Medical Marijuana Law Suspended

A Denver district judge issued a temporary injunction Tuesday against a Colorado policy limiting the number of patients a medical marijuana provider can serve. The lawsuit was brought by David “Damien” LaGoy, a medical marijuana patient who is suffering from AIDS and Hepatitis C. LaGoy uses marijuana to ease the nausea that would otherwise prevent him from taking his medication.

LaGoy had asked the state to approve Daniel Pope as his registered medical marijuana provider. The state refused because Pope already served five patients, the limit according to a policy adopted by the health department in 2004.

Sensible Colorado, a non-profit organization working for effective drug policy, took LaGoy’s case pro bono in an effort to overturn the five-patient policy. Brian Vicente, an attorney and head of Sensible Colorado, argued that the policy was adopted in violation of Colorado Open Meetings Act.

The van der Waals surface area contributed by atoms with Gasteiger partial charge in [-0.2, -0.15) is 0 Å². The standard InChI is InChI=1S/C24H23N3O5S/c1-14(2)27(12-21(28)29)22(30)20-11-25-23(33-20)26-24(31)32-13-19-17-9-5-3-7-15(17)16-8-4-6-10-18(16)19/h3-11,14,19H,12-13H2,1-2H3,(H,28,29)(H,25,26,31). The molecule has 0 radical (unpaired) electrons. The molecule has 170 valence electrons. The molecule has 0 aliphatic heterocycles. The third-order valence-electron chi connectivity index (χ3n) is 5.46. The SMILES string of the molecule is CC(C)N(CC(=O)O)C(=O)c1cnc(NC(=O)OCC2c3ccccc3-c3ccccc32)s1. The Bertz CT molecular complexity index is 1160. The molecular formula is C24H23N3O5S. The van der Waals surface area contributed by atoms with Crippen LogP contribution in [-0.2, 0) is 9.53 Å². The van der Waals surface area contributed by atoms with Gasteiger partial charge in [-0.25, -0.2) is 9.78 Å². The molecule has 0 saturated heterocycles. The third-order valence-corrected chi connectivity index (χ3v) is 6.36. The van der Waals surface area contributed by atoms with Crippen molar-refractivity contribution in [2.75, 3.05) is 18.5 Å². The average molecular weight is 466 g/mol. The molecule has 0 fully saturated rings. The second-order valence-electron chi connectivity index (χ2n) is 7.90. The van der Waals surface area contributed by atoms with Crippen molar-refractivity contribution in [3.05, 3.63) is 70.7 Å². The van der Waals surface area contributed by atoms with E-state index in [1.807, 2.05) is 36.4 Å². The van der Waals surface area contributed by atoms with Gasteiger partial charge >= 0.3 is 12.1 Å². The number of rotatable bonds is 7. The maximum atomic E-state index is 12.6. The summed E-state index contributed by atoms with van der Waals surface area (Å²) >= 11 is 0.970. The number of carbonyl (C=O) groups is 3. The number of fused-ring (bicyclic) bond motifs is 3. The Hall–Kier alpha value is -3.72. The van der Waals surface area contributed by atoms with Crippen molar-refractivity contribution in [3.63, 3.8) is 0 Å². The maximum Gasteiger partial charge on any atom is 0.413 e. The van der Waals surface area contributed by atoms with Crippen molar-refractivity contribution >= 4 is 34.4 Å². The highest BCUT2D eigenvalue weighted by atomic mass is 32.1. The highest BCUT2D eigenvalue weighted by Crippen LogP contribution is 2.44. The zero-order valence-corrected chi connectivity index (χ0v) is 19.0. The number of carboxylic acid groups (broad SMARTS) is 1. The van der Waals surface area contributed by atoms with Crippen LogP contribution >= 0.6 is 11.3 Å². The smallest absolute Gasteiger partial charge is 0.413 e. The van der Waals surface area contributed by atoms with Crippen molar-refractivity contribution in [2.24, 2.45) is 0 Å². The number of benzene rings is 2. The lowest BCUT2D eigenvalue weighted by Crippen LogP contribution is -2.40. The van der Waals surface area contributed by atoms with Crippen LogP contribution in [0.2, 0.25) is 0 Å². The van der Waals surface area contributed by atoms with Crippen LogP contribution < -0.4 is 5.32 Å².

“They didn’t consult any medical marijuana patients. They didn’t consult any caregivers,” Vicente said. “The fact is that it was done in a secretive meeting that was closed to the public.”

Vicente also called the policy arbitrary and compared it to restricting doctors to only a certain number of patients.

Medical marijuana can be difficult for patients to obtain, Vicente said. There’s no central directory and providers, wary of becoming targets for criminals or prosecutors, shy away from advertising. The five-patient policy made it even more difficult for patients to obtain marijuana from people they trust.

“It had the end effect of denying this AIDS patient his life-giving medicine,” Vicente said.

Denver District Judge Larry Naves agreed with Vicente and LaGoy, saying the policy should have undergone public review and it was inappropriate to make LaGoy suffer.

Vicente said it was the outcome he expected, but he “was somewhat surprised that he issued such a strongly worded determination. It was ultimately scolding the state health department.”

Vicente will now ask the state to permanently rescind the five-patient policy. If that is denied, there will likely be a trial. But in the meantime, the policy is suspended statewide.

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